Zwarte Pieten arriving from Spain

Sinterklaas arrived in Amsterdam today, November 18th–not coincidentally, the same day as the Santa Claus Parade in many Canadian cities. An estimated 300,000 children line the canals and streets of Amsterdam to greet Sinterklaas as he arrives by steamboat with his helpers, the Zwarte Pieten. The arrival of Sinterklaas (intoch van Sinterklaas) has been celebrated in Amsterdam since 1934 and transmitted on live TV since 1952. The Dutch maintain a separation between Sinterklaas and Santa Claus, who they call Kerstman (the Christmas Man).

In the Dutch tradition, Sinterklaas lives in Spain (where the remains of the actual St. Nicholas lie). In mid-October, he leaves Spain by steamboat and arrives in the Netherlands, in a different Dutch city each year, then travels throughout the country. This year he arrived in Roermond, in the southern province of Limburg. While he stays in town, he’s considered the most important person in town–even more than the town’s mayor. His arrival also starts the traditional Christmas shopping season, which used to go up until December 6th, St. Nicholas Day. On the eve of the 6th, children leave out carrots by their wooden shoes for Sinterklaas’ horse, since he travels from house to house delivering presents on a white horse.

Sinterklaas arrives by steamboat from Spain

The Zwarte Pieten, the hundreds of Moorish helpers who work for Sinterklaas, deliver the presents by sliding down each chimney (the Zwarte Pieten also traditionally had the dubious job of catching naughty children and stuffing them into burlap sacks). Traditionally, the beautifully-wrapped present would be accompanied by a funny poem describing the recipient, written by Sinterklaas. It would be opened on December 6th. Children’s shoes would be filled with marzipan and other treats.

The tradition of Sinterklaas was brought to the US by Dutch immigrants, where the tradition of the Zwarte Pieten was presumably changed to elves. The Zwarte Piet controversy can be traced to Dutch colonial times: according to folklore, Sinterklaas had a Moorish servant boy named Zwarte Piet. During WWII, Canadian soldiers who liberated the Netherlands noticed the joy that the tradition of Zwarte Piet gave to the local children during the wartime years, and held a Zwarte Pieten party with many of the characters. Today, the intoch van Sinterklaas features over 700 Zwarte Pieten. The Dutch have tried to dispel the obvious racial overtones by rewriting the story to suggest that the Zwarte Pieten are not people of African descent, but are merely dirty from sliding down chimneys all night. (Just last year, the Dutch community celebrating Sinterklaas’ arrival in Vancouver with the Zwarte Pieten resulted in opposition by the African-Canadian community). The controversy hasn’t dimmed the excitement of the local children: when I attended this year’s intoch, the children cried out for Piet, not Sinterklaas, and many sported Zwarte Piet medieval costumes and hats. Sinterklaas is dressed as a priest with red robes, bishop’s hat, and gold mitre. The Pieten hand out pounds of candy and pepernoten, bite-sized ginger cookies. Large taai-taai, shaped as Sinterklass, can also be found in local shops.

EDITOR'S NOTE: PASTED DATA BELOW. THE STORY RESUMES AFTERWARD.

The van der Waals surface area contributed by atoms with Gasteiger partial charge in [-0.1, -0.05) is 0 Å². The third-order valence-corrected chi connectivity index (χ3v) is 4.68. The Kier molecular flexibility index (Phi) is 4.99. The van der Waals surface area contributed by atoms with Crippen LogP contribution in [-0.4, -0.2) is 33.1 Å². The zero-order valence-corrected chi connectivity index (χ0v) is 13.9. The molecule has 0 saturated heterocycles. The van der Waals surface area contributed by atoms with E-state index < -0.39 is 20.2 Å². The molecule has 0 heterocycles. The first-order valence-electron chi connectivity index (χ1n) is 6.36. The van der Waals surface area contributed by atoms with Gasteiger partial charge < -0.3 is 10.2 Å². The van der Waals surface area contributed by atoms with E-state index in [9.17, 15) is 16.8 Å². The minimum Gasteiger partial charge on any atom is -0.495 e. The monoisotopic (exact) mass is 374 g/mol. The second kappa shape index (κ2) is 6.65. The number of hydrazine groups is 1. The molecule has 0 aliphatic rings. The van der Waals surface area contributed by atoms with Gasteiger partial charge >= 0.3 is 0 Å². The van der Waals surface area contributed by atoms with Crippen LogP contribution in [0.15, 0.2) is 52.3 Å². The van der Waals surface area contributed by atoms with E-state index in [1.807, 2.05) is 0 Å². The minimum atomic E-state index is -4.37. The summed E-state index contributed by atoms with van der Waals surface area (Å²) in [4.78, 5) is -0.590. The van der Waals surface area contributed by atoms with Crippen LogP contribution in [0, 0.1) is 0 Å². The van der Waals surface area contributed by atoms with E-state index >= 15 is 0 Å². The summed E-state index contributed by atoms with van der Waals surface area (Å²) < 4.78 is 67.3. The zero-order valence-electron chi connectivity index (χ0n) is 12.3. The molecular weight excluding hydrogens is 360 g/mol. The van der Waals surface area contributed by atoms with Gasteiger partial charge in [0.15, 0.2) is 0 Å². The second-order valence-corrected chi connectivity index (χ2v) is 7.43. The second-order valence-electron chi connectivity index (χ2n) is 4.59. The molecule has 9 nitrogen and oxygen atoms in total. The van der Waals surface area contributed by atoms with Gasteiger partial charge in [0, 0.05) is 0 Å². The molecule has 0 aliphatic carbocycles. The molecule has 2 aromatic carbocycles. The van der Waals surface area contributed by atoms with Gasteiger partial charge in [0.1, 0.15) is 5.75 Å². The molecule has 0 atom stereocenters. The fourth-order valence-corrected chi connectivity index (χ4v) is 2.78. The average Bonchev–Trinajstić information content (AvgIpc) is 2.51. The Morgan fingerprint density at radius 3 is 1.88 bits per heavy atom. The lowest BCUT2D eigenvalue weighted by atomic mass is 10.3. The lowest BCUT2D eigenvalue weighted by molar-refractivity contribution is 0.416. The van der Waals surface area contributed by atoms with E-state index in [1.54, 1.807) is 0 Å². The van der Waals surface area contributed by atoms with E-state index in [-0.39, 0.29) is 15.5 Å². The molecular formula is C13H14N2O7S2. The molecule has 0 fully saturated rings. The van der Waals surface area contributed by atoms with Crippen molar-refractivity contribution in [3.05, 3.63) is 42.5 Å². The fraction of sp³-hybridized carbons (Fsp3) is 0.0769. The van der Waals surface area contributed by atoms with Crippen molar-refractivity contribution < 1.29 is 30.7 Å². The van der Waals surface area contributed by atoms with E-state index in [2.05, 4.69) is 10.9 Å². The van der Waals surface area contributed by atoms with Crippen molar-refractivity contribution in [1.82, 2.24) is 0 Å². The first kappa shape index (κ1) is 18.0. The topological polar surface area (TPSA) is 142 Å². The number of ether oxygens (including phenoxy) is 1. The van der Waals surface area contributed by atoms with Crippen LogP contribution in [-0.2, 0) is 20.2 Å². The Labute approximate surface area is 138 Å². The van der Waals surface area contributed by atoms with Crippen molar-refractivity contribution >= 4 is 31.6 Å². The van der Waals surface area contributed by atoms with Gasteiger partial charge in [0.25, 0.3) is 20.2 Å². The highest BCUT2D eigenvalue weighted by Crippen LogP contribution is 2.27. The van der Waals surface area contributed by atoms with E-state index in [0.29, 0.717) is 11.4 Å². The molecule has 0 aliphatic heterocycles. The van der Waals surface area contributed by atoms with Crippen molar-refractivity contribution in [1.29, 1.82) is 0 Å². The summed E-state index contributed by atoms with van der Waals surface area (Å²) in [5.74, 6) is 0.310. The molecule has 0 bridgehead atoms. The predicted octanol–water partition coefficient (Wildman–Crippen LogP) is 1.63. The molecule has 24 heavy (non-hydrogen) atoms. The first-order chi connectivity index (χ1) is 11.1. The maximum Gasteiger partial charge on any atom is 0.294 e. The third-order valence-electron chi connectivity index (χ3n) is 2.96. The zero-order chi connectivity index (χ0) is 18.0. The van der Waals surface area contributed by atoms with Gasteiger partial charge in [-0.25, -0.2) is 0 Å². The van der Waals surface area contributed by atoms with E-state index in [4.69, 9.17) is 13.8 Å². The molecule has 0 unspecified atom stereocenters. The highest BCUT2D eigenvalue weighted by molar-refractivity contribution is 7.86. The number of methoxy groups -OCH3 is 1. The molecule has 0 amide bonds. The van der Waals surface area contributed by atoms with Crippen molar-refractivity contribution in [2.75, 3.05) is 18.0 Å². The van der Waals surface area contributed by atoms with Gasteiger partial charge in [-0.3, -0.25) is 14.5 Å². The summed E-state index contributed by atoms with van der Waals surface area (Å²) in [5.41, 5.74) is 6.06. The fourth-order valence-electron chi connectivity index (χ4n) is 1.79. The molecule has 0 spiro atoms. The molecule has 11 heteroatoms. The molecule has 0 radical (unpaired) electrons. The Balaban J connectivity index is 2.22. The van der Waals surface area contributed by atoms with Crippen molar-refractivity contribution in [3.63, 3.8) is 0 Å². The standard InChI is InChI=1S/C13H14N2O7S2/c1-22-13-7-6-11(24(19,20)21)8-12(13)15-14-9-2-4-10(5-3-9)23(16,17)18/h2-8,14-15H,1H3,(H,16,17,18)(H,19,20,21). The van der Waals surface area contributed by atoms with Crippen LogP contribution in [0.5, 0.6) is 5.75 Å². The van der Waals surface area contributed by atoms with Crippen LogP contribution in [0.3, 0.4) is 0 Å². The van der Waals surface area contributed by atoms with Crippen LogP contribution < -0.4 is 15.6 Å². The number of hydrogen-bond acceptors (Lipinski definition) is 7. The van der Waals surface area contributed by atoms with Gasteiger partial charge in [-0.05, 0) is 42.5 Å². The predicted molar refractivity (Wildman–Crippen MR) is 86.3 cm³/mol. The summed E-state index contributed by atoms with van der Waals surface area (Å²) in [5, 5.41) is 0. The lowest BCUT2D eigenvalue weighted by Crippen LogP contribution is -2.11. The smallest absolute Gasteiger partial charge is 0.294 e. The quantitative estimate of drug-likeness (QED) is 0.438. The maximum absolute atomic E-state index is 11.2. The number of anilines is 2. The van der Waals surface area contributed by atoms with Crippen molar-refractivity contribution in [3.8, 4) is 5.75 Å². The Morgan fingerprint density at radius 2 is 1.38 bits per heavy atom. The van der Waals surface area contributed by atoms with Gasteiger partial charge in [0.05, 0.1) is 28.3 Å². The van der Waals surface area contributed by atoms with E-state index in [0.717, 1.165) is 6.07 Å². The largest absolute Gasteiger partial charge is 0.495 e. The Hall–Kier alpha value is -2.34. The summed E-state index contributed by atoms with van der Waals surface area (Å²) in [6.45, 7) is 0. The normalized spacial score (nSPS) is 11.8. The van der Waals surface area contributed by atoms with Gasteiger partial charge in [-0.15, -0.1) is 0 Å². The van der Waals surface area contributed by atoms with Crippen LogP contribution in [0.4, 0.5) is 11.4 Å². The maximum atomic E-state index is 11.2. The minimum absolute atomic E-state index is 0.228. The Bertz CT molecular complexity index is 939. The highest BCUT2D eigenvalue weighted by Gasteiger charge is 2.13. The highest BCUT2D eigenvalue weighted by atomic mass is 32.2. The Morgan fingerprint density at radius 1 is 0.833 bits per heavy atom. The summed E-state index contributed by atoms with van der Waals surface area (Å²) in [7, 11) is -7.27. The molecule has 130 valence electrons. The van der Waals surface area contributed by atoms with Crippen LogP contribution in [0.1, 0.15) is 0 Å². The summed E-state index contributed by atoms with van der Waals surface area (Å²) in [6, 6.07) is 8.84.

Sinterklaas and Zwarte Piete on wrapping paper

It’s interesting to see the progression of St. Nicholas from a third-century Greek bishop known for generosity and kindness to children, to stories around the world of his protection of the poor and of sailors going away to sea. In cities from Montreal to Amsterdam, the church of St. Nicholas stands at the main port of the city as a symbol of protection at sea. In Greece, the coastline features many small white chapels dedicated to St. Nicholas. After WWII, American soldiers dressed up as Santa Claus to give out toys to children in war-torn England, Italy, France, the Netherlands, and later Germany and Japan. In the Netherlands, during the weeks leading up to December 6th, kids can watch the Zwarte Pieten news on TV to see what’s going on with Sinterklaas. In Canada of course, we all await Santa’s arrival from the North Pole, where he makes toys for good boys and girls with the help of his elves. Dutch immigrants to Canada, as well other ethnocultural groups such as Greeks and Ukrainians, have helped shaped our Santa Claus tradition, which includes a parade in mid-November.

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